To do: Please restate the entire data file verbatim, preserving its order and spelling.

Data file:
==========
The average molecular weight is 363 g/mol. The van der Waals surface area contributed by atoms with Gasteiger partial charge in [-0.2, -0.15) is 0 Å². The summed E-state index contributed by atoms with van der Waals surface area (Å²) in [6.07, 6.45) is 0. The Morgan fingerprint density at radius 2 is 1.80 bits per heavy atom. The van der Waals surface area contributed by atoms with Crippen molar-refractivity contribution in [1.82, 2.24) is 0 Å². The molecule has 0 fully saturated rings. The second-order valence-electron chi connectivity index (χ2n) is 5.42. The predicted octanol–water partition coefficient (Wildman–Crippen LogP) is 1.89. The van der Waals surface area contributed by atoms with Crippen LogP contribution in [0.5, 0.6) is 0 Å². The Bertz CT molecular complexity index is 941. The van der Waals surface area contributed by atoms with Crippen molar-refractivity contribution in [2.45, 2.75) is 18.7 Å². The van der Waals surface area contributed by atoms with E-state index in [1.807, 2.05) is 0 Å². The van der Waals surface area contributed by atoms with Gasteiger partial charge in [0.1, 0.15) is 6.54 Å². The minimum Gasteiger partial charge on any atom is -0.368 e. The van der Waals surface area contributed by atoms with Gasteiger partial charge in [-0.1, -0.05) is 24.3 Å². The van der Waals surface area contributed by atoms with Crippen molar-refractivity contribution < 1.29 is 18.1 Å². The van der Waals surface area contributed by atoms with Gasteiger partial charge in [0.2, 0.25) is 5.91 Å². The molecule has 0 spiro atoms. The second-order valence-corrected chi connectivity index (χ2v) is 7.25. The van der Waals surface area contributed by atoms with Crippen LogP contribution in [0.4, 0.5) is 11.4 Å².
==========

The average molecular weight is 363 g/mol. The van der Waals surface area contributed by atoms with Gasteiger partial charge in [-0.2, -0.15) is 0 Å². The summed E-state index contributed by atoms with van der Waals surface area (Å²) in [6.07, 6.45) is 0. The Morgan fingerprint density at radius 2 is 1.80 bits per heavy atom. The van der Waals surface area contributed by atoms with Crippen molar-refractivity contribution in [1.82, 2.24) is 0 Å². The molecule has 0 fully saturated rings. The second-order valence-electron chi connectivity index (χ2n) is 5.42. The predicted octanol–water partition coefficient (Wildman–Crippen LogP) is 1.89. The van der Waals surface area contributed by atoms with Crippen LogP contribution in [0.5, 0.6) is 0 Å². The Bertz CT molecular complexity index is 941. The van der Waals surface area contributed by atoms with Crippen molar-refractivity contribution in [2.45, 2.75) is 18.7 Å². The van der Waals surface area contributed by atoms with E-state index in [1.807, 2.05) is 0 Å². The van der Waals surface area contributed by atoms with Gasteiger partial charge in [0.1, 0.15) is 6.54 Å². The minimum Gasteiger partial charge on any atom is -0.368 e. The van der Waals surface area contributed by atoms with Gasteiger partial charge in [-0.1, -0.05) is 24.3 Å². The van der Waals surface area contributed by atoms with Crippen molar-refractivity contribution < 1.29 is 18.1 Å². The van der Waals surface area contributed by atoms with Gasteiger partial charge in [0.2, 0.25) is 5.91 Å². The molecule has 0 spiro atoms. The second-order valence-corrected chi connectivity index (χ2v) is 7.25. The van der Waals surface area contributed by atoms with Crippen LogP contribution in [0.4, 0.5) is 11.4 Å².